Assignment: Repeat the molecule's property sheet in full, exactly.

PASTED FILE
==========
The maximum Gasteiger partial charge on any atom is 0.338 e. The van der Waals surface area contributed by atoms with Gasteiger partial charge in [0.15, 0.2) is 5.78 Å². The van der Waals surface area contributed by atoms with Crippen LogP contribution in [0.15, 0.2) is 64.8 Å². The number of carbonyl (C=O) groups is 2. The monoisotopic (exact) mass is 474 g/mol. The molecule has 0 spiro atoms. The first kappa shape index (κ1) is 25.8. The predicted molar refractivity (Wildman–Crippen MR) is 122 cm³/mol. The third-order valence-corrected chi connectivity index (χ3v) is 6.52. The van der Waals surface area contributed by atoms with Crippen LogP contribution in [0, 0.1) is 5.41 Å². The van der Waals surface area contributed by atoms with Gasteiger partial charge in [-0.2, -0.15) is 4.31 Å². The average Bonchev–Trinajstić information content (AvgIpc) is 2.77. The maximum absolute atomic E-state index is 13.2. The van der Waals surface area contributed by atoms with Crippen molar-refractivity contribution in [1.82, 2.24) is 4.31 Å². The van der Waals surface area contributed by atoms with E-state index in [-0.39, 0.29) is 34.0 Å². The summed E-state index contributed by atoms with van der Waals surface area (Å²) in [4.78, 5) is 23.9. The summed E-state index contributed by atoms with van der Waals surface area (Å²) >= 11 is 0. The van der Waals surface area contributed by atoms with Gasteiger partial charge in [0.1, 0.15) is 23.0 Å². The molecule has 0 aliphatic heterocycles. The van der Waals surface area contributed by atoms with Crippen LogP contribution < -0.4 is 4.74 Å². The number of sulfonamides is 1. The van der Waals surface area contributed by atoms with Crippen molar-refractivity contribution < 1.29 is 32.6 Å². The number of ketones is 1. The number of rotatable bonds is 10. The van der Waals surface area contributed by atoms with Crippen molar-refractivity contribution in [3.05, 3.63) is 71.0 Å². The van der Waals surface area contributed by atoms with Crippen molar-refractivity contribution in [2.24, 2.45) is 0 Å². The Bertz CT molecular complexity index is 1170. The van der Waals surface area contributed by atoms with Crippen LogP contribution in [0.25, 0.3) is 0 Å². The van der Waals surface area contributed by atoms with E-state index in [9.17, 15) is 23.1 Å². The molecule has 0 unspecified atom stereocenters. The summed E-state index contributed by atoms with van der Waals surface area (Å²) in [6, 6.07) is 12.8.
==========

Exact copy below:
The maximum Gasteiger partial charge on any atom is 0.338 e. The van der Waals surface area contributed by atoms with Gasteiger partial charge in [0.15, 0.2) is 5.78 Å². The van der Waals surface area contributed by atoms with Crippen LogP contribution in [0.15, 0.2) is 64.8 Å². The number of carbonyl (C=O) groups is 2. The monoisotopic (exact) mass is 474 g/mol. The molecule has 0 spiro atoms. The first kappa shape index (κ1) is 25.8. The predicted molar refractivity (Wildman–Crippen MR) is 122 cm³/mol. The third-order valence-corrected chi connectivity index (χ3v) is 6.52. The van der Waals surface area contributed by atoms with Crippen LogP contribution in [0, 0.1) is 5.41 Å². The van der Waals surface area contributed by atoms with Gasteiger partial charge in [-0.2, -0.15) is 4.31 Å². The average Bonchev–Trinajstić information content (AvgIpc) is 2.77. The maximum absolute atomic E-state index is 13.2. The van der Waals surface area contributed by atoms with Crippen molar-refractivity contribution in [1.82, 2.24) is 4.31 Å². The van der Waals surface area contributed by atoms with E-state index in [-0.39, 0.29) is 34.0 Å². The summed E-state index contributed by atoms with van der Waals surface area (Å²) in [4.78, 5) is 23.9. The summed E-state index contributed by atoms with van der Waals surface area (Å²) >= 11 is 0. The van der Waals surface area contributed by atoms with Gasteiger partial charge in [0.1, 0.15) is 23.0 Å². The molecule has 0 aliphatic heterocycles. The van der Waals surface area contributed by atoms with Crippen LogP contribution < -0.4 is 4.74 Å². The number of sulfonamides is 1. The van der Waals surface area contributed by atoms with Crippen molar-refractivity contribution < 1.29 is 32.6 Å². The number of ketones is 1. The number of rotatable bonds is 10. The van der Waals surface area contributed by atoms with Crippen molar-refractivity contribution in [3.05, 3.63) is 71.0 Å². The van der Waals surface area contributed by atoms with Crippen molar-refractivity contribution in [2.24, 2.45) is 0 Å². The Bertz CT molecular complexity index is 1170. The van der Waals surface area contributed by atoms with Crippen LogP contribution in [0.25, 0.3) is 0 Å². The van der Waals surface area contributed by atoms with E-state index in [9.17, 15) is 23.1 Å². The molecule has 0 unspecified atom stereocenters. The summed E-state index contributed by atoms with van der Waals surface area (Å²) in [6, 6.07) is 12.8.